NFL Training Camps - oh, how they’ve changedTweet
Virtually everything related to the National Football League – American’s most popular sport – is getting bigger and bigger year after year. With one exception: training camp.
The age old NFL tradition of players packing their bags, leaving their families and normal life behind, heading to camp and spending weeks of grueling combat in preparation for the upcoming season is changing dramatically. Unlike everything else related to the NFL, it is actually getting “smaller.”
For years, NFL training camp was the place and time where players came after a long off-season to get in shape, start the process of learning the playback and “toughen up” in preparation for the upcoming season.
In fact, many players even had off-season jobs to supplement their income between the end of the season and beginning of training camp. Or, in the case of super-agent Tom Condon, an offensive lineman for the Kansas City Chiefs in the 1970’s and 80’s, the off-season meant going to law school to prepare for his next career.
As a young front office exec for the Chiefs back in the 1980’s, I remember heading to William Jewel College in Liberty, Missouri for six full weeks of camp. That’s right, almost a month and a half. Once the 4th of July hit, it was time to pack up and go. My job as a PR director was to be at every practice, every day, every week to coordinate our team’s interaction with the media. And it was quite an ordeal. Two-a-days. Players pounding each other. The famous Oklahoma drill. Facilities that were, well, let’s just say “small college” in scope.
How things have changed.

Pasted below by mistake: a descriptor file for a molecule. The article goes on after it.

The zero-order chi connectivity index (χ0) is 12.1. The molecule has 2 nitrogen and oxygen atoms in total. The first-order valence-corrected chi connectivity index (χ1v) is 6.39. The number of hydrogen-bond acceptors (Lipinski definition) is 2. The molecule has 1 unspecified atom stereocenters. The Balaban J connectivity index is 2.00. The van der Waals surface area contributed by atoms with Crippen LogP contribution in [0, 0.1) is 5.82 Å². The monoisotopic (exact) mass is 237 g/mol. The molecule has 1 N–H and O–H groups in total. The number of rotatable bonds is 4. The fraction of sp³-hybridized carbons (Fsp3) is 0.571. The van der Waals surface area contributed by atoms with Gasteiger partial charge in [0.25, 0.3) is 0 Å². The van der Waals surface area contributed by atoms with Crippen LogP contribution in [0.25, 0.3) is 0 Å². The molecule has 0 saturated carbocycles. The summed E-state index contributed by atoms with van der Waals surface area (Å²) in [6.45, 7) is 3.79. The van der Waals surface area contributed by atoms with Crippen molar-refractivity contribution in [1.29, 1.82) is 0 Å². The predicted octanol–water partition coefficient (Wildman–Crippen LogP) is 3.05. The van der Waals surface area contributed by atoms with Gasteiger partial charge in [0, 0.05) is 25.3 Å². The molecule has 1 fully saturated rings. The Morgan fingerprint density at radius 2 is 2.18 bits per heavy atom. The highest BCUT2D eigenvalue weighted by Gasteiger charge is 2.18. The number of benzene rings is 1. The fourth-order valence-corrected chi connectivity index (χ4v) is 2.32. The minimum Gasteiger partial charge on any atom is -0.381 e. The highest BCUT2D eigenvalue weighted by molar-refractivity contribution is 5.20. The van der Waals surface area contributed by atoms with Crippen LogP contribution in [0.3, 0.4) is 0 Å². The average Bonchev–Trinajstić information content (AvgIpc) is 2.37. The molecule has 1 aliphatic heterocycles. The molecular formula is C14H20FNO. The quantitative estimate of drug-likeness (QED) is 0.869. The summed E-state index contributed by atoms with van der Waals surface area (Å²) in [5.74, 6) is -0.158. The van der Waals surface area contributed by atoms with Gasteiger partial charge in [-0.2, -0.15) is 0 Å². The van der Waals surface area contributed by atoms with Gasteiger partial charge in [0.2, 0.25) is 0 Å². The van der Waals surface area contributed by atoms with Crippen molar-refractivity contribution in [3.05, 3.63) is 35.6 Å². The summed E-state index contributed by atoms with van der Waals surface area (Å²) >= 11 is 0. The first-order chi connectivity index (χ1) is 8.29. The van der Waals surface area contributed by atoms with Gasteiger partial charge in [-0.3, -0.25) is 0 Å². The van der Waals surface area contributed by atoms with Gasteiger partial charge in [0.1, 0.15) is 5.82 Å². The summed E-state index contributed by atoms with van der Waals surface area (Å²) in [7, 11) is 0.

Today, with the advent of off-season workout programs, OTA’s, incredible year-round training facilities, technology, and most recently, changes in rules that limited contact in practice due to long-term health-related issues, training camp has taken on a completely different role.
At last count, only 11 of the 32 NFL teams are even leaving the confines of their permanent training complex to another destination for training camp.
Most camps now last only three weeks. Players are already rock solid physically because of the off-season workouts. They’ve had the playbook in hand for months.
It’s conceivable that the next generation of pro football fans may not recognize the term training camp. It may become extinct, giving way to a more robust system of year-round training that gradually steps up intensity heading into the preseason games of August.
From a fan engagement standpoint, NFL training camps have been a great opportunity for fans to enjoy a truly unique experience. It’s been a place to see the players close-up, to watch the drills, practices and scrimmages that make them feel almost a part of the team. Their team!
According to information compiled in a recently published “The State of Sports” white paper by Premier Sports, the NFL outpaces any other sport in the United States by a 2-to-1 margin in fan preference. And the popularity crosses all demographic groups.
As training camps continue making the transition into this new era of NFL football, franchises will need to create innovative ways to provide similar experiences for their fans – even if in a slightly different format than what we’ve enjoyed for years.
After all, it is the fans than have made the NFL the #1 sport in our land.